Guest essay by Eric Worrall
According to Guardian Columnist George Monbiot, the renewable energy economy is putting so much money into the pockets of greens, that money is being blown on high carbon activities like long distance holiday flights.
While economic growth continues we’ll never kick our fossil fuels habit
Wed 26 Sep 2018 15.00 AEST
There may be more bicycles but there will also be more planes. We’re still in denial about the scale of the threat to the planet
We’re getting there, aren’t we? We’re making the transition towards an all-electric future. We can now leave fossil fuels in the ground and thwart climate breakdown. Or so you might imagine, if you follow the technology news.
So how come oil production, for the first time in history, is about to hit 100m barrels a day? How come the oil industry expects demand to climb until the 2030s? How is it that in Germany, whose energy transition (Energiewende) was supposed to be a model for the world, protesters are being beaten up by police as they try to defend the 12,000-year-old Hambacher forest from an opencast mine extracting lignite – the dirtiest form of coal? Why have investments in Canadian tar sands – the dirtiest source of oil – doubled in a year?
The answer is, growth. There may be more electric vehicles on the world’s roads, but there are also more internal combustion engines. There be more bicycles, but there are also more planes. It doesn’t matter how many good things we do: preventing climate breakdown means ceasing to do bad things. Given that economic growth, in nations that are already rich enough to meet the needs of all, requires an increase in pointless consumption, it is hard to see how it can ever be decoupled from the assault on the living planet.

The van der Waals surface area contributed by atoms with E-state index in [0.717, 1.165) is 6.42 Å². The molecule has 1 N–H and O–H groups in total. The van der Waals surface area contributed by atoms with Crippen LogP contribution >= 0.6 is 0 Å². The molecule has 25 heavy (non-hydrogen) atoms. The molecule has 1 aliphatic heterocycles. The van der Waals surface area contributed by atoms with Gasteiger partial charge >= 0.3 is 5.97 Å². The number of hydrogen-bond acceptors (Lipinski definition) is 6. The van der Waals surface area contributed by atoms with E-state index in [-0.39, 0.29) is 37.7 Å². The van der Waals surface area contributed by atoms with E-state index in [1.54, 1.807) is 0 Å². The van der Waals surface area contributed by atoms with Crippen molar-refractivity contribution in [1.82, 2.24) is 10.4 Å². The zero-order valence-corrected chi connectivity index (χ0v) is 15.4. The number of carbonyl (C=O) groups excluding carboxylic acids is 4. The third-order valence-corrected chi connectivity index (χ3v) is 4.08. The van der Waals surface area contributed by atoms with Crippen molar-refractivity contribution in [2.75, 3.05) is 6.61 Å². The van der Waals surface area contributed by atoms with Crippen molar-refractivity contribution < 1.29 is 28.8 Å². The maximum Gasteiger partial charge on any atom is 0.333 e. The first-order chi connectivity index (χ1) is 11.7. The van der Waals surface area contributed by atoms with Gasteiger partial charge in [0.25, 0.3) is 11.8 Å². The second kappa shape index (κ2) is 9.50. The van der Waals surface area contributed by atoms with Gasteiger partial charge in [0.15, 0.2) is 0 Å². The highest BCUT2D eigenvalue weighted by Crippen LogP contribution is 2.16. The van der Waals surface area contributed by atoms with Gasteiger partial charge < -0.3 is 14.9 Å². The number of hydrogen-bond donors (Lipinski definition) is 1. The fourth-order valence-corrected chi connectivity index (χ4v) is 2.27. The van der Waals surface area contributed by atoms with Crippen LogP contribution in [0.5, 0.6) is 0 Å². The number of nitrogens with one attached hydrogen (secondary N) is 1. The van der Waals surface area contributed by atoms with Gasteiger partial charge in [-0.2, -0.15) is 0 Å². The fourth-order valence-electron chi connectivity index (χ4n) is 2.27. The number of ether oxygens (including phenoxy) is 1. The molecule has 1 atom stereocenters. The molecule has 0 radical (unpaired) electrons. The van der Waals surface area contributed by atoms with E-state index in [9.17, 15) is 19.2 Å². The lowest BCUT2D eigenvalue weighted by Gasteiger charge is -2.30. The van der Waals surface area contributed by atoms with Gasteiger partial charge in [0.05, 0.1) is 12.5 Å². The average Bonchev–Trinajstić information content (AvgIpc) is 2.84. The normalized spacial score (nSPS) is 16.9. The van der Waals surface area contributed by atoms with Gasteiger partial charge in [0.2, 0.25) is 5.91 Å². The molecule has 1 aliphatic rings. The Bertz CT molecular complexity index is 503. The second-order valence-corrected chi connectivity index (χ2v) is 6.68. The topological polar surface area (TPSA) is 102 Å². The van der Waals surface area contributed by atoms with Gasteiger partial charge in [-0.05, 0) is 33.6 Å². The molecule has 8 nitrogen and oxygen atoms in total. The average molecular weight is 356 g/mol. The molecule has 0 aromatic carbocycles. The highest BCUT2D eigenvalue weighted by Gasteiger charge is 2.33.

When a low-carbon industry expands within a growing economy, the money it generates stimulates high-carbon industry. Anyone who works in this field knows environmental entrepreneurs, eco-consultants and green business managers who use their earnings to pay for holidays in distant parts of the world and the flights required to get there. Electric vehicles have driven a new resource rush, particularly for lithium, that is already polluting rivers and trashing precious wild places. Clean growth is as much of an oxymoron as clean coal. But making this obvious statement in public life is treated as political suicide.
Good luck convincing greens not to fly so much.
The Executive Director of the UN Environment Programme was recently criticised for his ridiculously excessive air travel, even for a UN executive.
Then of course you have all the enormous fly in COP climate conferences, 10s of thousands of attendees and hangers on who likely didn’t arrive by wooden coracle.
Why are most greens such hypocrites? A study published last May suggested greens think they have a moral license to pollute.
I believe the evidence suggests that, barring a few honourable exceptions, the green vision of the future is a world where the rules only apply to the little people, not to important people like themselves and their fellow greens, who will still need access to cheap energy and jet travel to ensure they can continue to make the world a better place.